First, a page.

The initial testing is often rewarding and intriguing, as we figure out some of our enigmatic client needs. However, the re-testing often is not as critical. What about the training? I believe it’s the middle of the recipe that’s absolutely unique and valuable: the personalized follow-up plan based upon the individual’s SOI scores, with new insight into the learning styles and needs – especially for those who struggle in school or the workplace.

This is the heart of the recipe. Many of us bring areas of expertise to the table – either in teaching; or from the Meeker Paradigm area #3 (physio-neurological), where medical or mental health barriers to learning and functioning are discovered. However, the SOI modules – both paper and computer – remain the main course. Here are a few of my emphases and SOI recommendations from my personal toolbox along the SOI remediation way.

I use lots of SOI “brain-building” modules. Remember, they have been developed for specific learning ability building. They are potent. I always use more Continue reading “Modules? Seriously.”

Classrooms, learning skills

Boyhood

Fall temperatures have finally arrived in Texas after a very long, hot summer. This weekend, I had the opportunity to take three of my grandsons to the Botanic Garden here in Fort Worth. We meandered through the gardens, having a picnic by the fountain pond, counting turtles by the bridge, throwing sticks in the water, exploring “mysterious forest paths,” and climbing on rocks. The boys led the expedition, and huffing and puffing, I followed.

These three grandsons also attend our school, Shady Oak Learning. Major, age 4, is currently in his “junior fireman” stage after crawling on a firetruck last week on one of our field trips. I consider our outing a victory because he did not fall in the pond. Deacon, age 6, whose favorite color is green and is obsessed with trains, showed his excitement by flapping his arms while looking at all the turtles. Wyatt, age 8, an extraordinary reader, read all the signs to us about the plants, and was so absorbed in the sights and sounds that he ran ahead, totally tuning out my voice calling his name to slow down, since my sore knees could not keep up with him.

This “Grammy Field Trip,” as I decided to name it, inspired me both as a mom/grandmother and as a teacher who is passionate about educational reform. As I observed my grandsons, I noticed how engaged and curious they were. The beauty and complexity of nature gave them endless moments to engage their thinking and wonderings. The boys led the expedition, and even though I feared that they might stumble while claiming a high rock, fall in the water, or go ahead of me and get lost, we made it safely with no harm done. I think that they will remember this for a long time – I know I will!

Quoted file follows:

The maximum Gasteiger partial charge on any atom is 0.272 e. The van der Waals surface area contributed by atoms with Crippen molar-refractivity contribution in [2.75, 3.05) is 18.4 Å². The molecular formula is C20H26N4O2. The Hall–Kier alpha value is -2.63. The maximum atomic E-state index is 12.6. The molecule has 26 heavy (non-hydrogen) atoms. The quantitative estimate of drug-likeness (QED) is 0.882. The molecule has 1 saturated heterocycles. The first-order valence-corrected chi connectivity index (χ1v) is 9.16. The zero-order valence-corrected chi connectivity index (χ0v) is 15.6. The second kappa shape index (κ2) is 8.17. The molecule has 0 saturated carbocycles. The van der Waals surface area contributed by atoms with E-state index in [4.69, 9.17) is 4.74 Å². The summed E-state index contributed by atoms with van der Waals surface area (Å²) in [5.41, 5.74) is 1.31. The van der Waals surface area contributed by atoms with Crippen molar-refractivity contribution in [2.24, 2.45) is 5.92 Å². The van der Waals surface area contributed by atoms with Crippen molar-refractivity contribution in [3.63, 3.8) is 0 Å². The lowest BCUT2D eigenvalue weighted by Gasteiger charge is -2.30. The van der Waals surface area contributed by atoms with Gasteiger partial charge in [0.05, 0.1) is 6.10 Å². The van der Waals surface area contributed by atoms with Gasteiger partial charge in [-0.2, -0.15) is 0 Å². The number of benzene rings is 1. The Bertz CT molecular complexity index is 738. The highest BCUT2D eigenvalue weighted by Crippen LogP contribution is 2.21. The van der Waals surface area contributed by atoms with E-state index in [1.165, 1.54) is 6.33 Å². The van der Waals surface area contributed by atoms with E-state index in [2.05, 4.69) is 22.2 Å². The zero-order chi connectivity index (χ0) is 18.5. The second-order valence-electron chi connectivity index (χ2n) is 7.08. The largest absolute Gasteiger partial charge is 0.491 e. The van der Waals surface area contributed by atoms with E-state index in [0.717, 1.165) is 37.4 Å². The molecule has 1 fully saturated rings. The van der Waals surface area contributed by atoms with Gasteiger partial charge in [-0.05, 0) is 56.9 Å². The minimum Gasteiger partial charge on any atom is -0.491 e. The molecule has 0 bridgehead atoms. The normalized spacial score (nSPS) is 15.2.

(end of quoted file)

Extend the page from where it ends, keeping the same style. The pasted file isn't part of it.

BOYS ARE AT RISK

Boyhood, in the way God created it to be experienced, is seriously at risk. Boys spend fewer hours moving and playing, and have become “feminized” by our culture’s obsession with safety at the expense of exploration and free play. Our educational system has boys sitting and confined to desks and high expectations and abstract thinking standards have been pushed down to inappropriate ages. Many developmental problems can be traced to a child’s lack of movement during early years.

HOW CAN WE CREATE JOY IN BOYHOOD?

We expect boys to sit in desks at age 5 and be able to read by the end of kindergarten as well as write complete thoughts going into first grade. Last week after giving the SOI Form L (K-2nd ) assessment to a beginning first grader, I lamented the fact that his private school thought he was behind in writing. His NFU score was above expected range, he wrote Continue reading “Boyhood”

Testing, Unique Issues

Why Gifted Students Can Benefit from SOI Assessment

There are many kinds of giftedness. One of the most common misconceptions about gifted individuals is that they will excel in all areas.

Some individuals who are highly academically gifted can be very average when it comes to creativity. The reverse is also true. Some of the most highly creative individuals have gaps in their ability to thrive in a primarily academic setting.

Dr. Mary Meeker, who was given the Torrance Creativity Award (a prestigious national award given to an educator of gifted children), was concerned about meeting the emotional needs of the gifted child. She wrote, “Since the gifted have a tendency toward acute sensitivity, with feelings of being different and lonely, their motivation is easily diminished or extinguished when they are locked into an environment at home or at school which is neither supportive nor accepting.”

To ensure that gifted students meet their full potential, they need to be acknowledged for their giftedness, assisted with any learning issues, and given an opportunity to express themselves in ways that are meaningful to them. SOI (the Structure of Intellect) – the brain child of Dr. Meeker – offers a way to assist the gifted by giving important feedback on areas of giftedness and by identifying and correcting learning problems.

The SOI-LA, is an assessment tool that measures abilities. It measures multiple intelligences with the intention of empowering a person to develop their full potential by first understanding their own strengths and weaknesses. SOI has a long history in the field of giftedness. Dr. Meeker, who created the SOI assessment based on the theory of J.P. Guilford, was herself very gifted. And misunderstood.

When she began testing students in the school system in California, she discovered an interesting fact about gifted students – that many of them have learning difficulties that are seldom addressed. Continue reading “Why Gifted Students Can Benefit from SOI Assessment”